See Figure 2

Uniaxial testing shares the simplicity of concept of traditional low-cost techniques for powder flow measurement, such as angle of repose and flow through an orifice and has long been recognized as an intuitively appealing method for flow characterization. However, there have been challenges to meet in the practical realization of a commercial uniaxial tester. These include the need to ensure:

* uniform density through the consolidated powder column
* an optimized height/diameter ratio for the consistent and reliable fracture of all powders
* an easily removed sleeve that maintains the integrity of the consolidated column.

These challenges have now been resolved, giving powder processors access to a tester that combines an intuitive method and short test times with the automation, high repeatability and reproducibility that many traditional techniques lack.

Furthermore, the parameter that uniaxial testing measures, uUYS, is an intrinsic material property rather than a metric associated with performance in a test, and one well-known in powder testing. Efforts to bring a more scientific approach to powder testing and the design of powder processing equipment first began with shear cell analysis and its application in hopper design. Shear cell analysis involves measuring the forces required to shear one consolidated powder plane relative to another and generates UYS data, alongside other parameters, via a process of mathematical extrapolation. This extrapolation process can amplify the impact of small measurement errors on UYS values, and shear cell testers vary considerably in terms of the repeatability they offer with advanced systems deploying strategies to minimize errors and enhance data quality. Today shear cell analysis is used well beyond its original intent and routinely applied to rank powder flowability. Though uUYS and UYS are not numerically identical, because of the different conditions applied during testing, uniaxial testing ranks flowability in exactly the same way but by direct measurement with a shorter, easier, test, using lower cost equipment.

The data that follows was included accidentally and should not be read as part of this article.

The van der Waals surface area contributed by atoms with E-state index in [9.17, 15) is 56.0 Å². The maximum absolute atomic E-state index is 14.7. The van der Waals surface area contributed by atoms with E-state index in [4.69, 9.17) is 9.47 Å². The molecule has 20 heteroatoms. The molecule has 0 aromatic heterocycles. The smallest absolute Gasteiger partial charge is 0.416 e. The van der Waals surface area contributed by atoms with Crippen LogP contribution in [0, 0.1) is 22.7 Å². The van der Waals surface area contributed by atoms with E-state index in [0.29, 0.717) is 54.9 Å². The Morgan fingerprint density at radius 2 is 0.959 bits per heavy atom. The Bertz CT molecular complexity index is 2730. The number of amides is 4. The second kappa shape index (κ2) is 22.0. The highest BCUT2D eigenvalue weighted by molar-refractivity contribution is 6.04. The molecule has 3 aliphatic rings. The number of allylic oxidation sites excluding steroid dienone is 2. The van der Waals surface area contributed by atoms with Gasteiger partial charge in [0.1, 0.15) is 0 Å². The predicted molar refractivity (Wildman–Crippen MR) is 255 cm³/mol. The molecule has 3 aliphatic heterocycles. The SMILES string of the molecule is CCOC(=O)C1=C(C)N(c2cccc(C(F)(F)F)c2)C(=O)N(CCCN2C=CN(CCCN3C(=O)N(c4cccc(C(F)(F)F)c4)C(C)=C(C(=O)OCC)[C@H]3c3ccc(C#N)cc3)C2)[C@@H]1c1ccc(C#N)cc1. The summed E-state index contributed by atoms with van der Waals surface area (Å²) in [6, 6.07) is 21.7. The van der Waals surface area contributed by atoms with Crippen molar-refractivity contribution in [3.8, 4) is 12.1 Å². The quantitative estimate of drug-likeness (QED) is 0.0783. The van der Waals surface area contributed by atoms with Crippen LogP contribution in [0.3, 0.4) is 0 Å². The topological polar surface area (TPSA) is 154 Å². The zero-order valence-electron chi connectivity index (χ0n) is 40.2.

Experimental Study: Using Uniaxial Testing to Investigate the Impact of Water Content and Excipient Ratio on Granule Properties